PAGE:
• Visit an extraordinary place — the Capuchin Catacombs. In the XVI century, the monks of the order began to bury their brothers here and noticed that the dead on their own, without embalming, turned into mummies. It turned out that in the underground, there is a specific climate. There are almost no bacteria in the air, which is why the bodies do not decompose, but mummify. The cemetery quickly became prestigious, and people paid a lot of money to be buried here. It seems strange that some of the skeletons are dressed in modern clothing. The fact is that these deceased willed to be dressed according to modern fashions. There are separate rooms in the catacombs for men, women, married couples, children, and even virgins.
  • Climb Mount Etna. It is only three hours from Palermo. It is the largest active volcano in Europe and a popular tourist destination. A cable car takes you up to a height of 2,550 meters, and it offers movie-like views from its terminus as if it were the surface of another planet. Because of the constant eruptions, the volcano's height is constantly changing. There are 400 more craters in addition to the main one. Locals observe the volcano: if Etna lets out white steam — it is a safe water one, and when black smoke appears, it is a sign of an imminent eruption.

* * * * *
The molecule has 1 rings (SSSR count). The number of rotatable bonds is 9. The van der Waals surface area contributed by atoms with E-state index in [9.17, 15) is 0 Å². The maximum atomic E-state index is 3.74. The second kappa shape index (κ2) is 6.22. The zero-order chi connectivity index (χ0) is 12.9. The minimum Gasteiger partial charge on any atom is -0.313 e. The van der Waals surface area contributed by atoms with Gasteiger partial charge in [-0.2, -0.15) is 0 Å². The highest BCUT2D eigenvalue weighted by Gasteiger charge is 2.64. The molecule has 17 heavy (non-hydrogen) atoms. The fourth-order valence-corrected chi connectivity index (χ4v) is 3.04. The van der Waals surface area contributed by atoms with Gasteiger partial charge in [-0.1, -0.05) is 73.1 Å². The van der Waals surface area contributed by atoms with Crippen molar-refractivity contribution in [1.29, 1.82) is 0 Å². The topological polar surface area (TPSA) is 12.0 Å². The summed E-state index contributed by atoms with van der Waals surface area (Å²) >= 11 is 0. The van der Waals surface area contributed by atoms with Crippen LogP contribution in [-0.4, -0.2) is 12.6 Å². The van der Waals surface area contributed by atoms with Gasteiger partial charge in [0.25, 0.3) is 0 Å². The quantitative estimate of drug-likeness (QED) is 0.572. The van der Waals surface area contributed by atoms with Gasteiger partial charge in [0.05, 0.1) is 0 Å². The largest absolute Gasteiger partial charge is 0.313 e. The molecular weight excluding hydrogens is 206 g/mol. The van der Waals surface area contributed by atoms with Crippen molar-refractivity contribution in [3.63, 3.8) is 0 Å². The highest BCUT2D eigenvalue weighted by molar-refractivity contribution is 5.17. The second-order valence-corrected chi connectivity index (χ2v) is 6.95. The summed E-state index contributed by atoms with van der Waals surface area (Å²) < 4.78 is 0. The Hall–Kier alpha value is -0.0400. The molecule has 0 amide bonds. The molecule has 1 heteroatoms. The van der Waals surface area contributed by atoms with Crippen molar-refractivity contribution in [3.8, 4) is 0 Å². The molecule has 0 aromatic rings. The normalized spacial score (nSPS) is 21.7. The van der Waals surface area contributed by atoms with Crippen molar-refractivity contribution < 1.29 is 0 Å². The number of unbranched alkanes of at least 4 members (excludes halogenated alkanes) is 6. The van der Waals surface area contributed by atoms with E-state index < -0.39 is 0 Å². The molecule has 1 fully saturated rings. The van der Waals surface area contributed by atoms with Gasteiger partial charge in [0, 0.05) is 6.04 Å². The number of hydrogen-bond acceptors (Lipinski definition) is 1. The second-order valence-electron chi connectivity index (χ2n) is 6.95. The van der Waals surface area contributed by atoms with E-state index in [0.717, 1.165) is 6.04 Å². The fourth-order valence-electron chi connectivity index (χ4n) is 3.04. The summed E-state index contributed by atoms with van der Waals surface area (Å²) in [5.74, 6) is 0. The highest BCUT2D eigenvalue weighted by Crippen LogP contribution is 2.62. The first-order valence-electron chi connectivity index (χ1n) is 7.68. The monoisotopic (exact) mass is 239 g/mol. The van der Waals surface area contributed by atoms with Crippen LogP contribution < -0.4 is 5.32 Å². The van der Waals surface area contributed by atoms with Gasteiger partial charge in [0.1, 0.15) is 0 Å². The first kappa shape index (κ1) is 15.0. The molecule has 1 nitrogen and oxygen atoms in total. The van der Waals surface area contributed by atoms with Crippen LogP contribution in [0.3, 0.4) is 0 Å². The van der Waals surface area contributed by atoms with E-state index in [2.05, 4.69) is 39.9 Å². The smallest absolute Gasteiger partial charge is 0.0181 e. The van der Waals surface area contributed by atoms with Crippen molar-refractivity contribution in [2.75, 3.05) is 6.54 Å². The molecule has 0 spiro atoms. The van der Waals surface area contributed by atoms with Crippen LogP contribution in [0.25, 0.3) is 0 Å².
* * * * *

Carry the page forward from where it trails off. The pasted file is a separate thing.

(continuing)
• Visit the Antonio Pasqualino International Puppet Museum. It was founded in 1975 by the Association for the Preservation of Folk Traditions. There are more than 5000 items, including puppets, dolls, posters from around the world. They include the largest and most complete collection of puppets from Palermo, Catania, and Naples. It is often used in the Opera dei pupi. The traditional Sicilian puppet theater declared a UNESCO Masterpiece of the Oral and Intangible Heritage of Humanity in 2001.
  • Try the local cuisine and especially the spaghetti with cuttlefish ink. They were used only for writing in the past, but now they are used as a sauce for dishes with a salty taste. You can also try the arancini, panelle, croquette, and spleen sandwich — popular dishes of Palermitan street food. And for dessert, try cannoli, cassata, and granita.

Map Palermo

Hotels in Palermo